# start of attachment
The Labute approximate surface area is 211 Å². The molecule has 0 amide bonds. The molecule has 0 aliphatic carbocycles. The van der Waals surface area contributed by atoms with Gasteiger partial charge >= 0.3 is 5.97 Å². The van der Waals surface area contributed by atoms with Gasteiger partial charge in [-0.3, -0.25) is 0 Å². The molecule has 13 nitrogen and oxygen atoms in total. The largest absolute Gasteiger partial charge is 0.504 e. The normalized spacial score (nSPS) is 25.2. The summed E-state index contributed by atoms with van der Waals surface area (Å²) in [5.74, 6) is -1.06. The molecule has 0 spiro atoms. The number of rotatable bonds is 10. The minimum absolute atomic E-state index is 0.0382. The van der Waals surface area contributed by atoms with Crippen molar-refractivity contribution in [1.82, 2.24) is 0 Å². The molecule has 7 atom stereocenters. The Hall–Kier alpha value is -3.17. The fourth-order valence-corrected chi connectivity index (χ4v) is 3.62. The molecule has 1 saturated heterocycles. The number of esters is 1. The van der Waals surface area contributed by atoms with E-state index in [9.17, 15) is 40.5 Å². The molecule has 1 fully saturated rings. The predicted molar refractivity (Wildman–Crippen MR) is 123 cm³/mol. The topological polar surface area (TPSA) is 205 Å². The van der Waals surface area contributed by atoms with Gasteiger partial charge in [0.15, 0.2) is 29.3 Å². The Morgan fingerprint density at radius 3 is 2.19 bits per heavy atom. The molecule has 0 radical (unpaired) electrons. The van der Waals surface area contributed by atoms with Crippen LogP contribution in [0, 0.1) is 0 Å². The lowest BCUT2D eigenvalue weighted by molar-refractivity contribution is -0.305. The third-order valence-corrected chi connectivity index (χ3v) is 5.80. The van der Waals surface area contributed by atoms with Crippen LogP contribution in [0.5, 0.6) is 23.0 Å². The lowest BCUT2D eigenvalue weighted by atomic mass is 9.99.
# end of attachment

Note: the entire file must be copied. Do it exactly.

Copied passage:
The Labute approximate surface area is 211 Å². The molecule has 0 amide bonds. The molecule has 0 aliphatic carbocycles. The van der Waals surface area contributed by atoms with Gasteiger partial charge >= 0.3 is 5.97 Å². The van der Waals surface area contributed by atoms with Gasteiger partial charge in [-0.3, -0.25) is 0 Å². The molecule has 13 nitrogen and oxygen atoms in total. The largest absolute Gasteiger partial charge is 0.504 e. The normalized spacial score (nSPS) is 25.2. The summed E-state index contributed by atoms with van der Waals surface area (Å²) in [5.74, 6) is -1.06. The molecule has 0 spiro atoms. The number of rotatable bonds is 10. The minimum absolute atomic E-state index is 0.0382. The van der Waals surface area contributed by atoms with Crippen molar-refractivity contribution in [1.82, 2.24) is 0 Å². The molecule has 7 atom stereocenters. The Hall–Kier alpha value is -3.17. The fourth-order valence-corrected chi connectivity index (χ4v) is 3.62. The molecule has 1 saturated heterocycles. The number of esters is 1. The van der Waals surface area contributed by atoms with E-state index in [9.17, 15) is 40.5 Å². The molecule has 1 fully saturated rings. The predicted molar refractivity (Wildman–Crippen MR) is 123 cm³/mol. The topological polar surface area (TPSA) is 205 Å². The van der Waals surface area contributed by atoms with Gasteiger partial charge in [0.15, 0.2) is 29.3 Å². The Morgan fingerprint density at radius 3 is 2.19 bits per heavy atom. The molecule has 0 radical (unpaired) electrons. The van der Waals surface area contributed by atoms with Crippen LogP contribution in [0, 0.1) is 0 Å². The lowest BCUT2D eigenvalue weighted by molar-refractivity contribution is -0.305. The third-order valence-corrected chi connectivity index (χ3v) is 5.80. The van der Waals surface area contributed by atoms with Crippen LogP contribution in [0.5, 0.6) is 23.0 Å². The lowest BCUT2D eigenvalue weighted by atomic mass is 9.99.